Last night at 11:30 or so I was in a parking lot that was completely full. I’m sure if you’re imagining the lot in your mind’s eye you are seeing it properly. It is enormous. It caters to a strip-mall that contains several small retail stores, four restaurants, a multiplex theater…and one other store. On any other day one would assume that at 11:30 on a Friday night the hundreds upon hundreds of cars in this parking lot would belong to customers of the theater and the restaurants. I’m only guessing, but last night I’d be surprised if more than 15% of the cars in that parking lot belonged to patrons of any but one store. That store, that one other store, is Chapters. Of course it is.
Last night at 11:30 I went to Chapters in south Calgary to pick up my copy of Harry Potter and the Deathly Hallows.* I was there a full half-hour before the book went on sale. Jinny and I had long-ago pre-purchased our copy, so I went to the pre-purchase line to get my bracelet and then they sent me to the queue to pick up my book. It took me a little while to find the end of the queue. It snaked down the main aisle, through the magazine section, and then in and out of every row of books in the children’s section. That’s where the end of the line was when I got there. Thirty minutes later when they finally started giving people books I was right around the middle of the line. I have no idea how many people there were, but lets just say lots. By “lots” I mean hundreds and not dozens. And this is to say nothing of the many, many people who had not pre-purchased the book and were waiting in a different line to buy their copy that night. While I was in line I heard more than a couple of people express shock and amazement, and even some amusement, at the fact that so many people had come to a store in the middle of the night just to pick up a book.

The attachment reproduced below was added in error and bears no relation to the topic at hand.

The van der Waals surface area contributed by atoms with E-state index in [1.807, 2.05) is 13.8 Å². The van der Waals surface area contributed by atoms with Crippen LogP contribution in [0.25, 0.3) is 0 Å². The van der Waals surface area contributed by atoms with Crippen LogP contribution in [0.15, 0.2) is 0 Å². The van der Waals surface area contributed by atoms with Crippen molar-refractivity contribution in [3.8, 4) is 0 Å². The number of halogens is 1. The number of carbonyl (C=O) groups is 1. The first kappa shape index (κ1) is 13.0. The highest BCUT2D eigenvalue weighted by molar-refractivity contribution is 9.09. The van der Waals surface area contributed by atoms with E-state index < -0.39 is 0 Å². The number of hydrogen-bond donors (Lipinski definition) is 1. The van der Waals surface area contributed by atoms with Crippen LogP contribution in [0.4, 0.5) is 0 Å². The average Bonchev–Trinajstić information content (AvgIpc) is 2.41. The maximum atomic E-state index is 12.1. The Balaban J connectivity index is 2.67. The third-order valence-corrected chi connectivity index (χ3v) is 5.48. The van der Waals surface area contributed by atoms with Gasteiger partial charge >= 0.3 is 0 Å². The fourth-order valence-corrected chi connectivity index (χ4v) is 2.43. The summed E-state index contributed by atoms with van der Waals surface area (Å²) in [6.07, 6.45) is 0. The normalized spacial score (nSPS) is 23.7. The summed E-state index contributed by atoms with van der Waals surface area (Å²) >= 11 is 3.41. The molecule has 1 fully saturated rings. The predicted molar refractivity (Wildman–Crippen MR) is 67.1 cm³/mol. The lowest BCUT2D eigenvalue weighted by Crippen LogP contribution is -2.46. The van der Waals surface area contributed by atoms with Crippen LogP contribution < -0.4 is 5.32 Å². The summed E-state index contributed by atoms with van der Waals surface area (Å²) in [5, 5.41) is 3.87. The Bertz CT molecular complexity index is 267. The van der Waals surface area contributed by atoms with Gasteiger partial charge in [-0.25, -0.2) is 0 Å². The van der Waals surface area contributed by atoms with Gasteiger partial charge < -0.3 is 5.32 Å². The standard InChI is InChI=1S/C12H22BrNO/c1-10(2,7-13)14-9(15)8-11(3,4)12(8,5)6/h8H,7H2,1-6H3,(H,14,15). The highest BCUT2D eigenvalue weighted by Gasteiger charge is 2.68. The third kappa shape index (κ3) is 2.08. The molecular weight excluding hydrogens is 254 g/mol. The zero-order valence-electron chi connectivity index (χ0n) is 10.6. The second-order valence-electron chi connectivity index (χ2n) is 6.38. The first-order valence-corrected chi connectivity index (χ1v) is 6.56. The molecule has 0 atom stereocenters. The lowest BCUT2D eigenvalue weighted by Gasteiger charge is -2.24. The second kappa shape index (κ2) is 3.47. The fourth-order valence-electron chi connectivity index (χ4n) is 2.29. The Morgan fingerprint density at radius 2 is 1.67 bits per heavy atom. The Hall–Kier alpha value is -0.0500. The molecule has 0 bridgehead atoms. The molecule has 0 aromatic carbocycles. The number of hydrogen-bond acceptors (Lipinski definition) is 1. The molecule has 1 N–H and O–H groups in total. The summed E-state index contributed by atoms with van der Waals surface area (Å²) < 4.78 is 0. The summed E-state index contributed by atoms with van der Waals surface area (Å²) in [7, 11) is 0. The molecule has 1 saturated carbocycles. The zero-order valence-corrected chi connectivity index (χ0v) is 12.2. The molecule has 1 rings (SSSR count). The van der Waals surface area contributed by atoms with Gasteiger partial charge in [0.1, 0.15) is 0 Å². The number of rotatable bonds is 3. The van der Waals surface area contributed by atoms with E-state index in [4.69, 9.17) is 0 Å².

Why is it that people in our culture believe that this kind of attention is perfectly reasonable for a club or a new movie, but ridiculous for a book? Say what you want about Rowling’s books, but they have done one wonderful and incredible thing for an entire generation (or two, or three)…they have elevated reading. This isn’t to say that kids didn’t read in my day, but they sure as hell didn’t stand in line for an hour at midnight to pick up a book. Harry Potter is a massive, almost overwhelming, cultural phenomenon. In my mind that’s a good thing.
I got my copy at 12:36 AM and was reading about thirty minutes later. And for the record, the first 17 chapters are fantastic.
*This is normally where I’d insert a hyperlink to Amazon or HP.com or something, but today there will be no hyperlinks. Logging on to Blogger to post is the very most I’m willing to do online until I’ve finished reading the book on the off chance that some bastard out there is posting spoilers where I might read them. Such people should be drawn and quartered.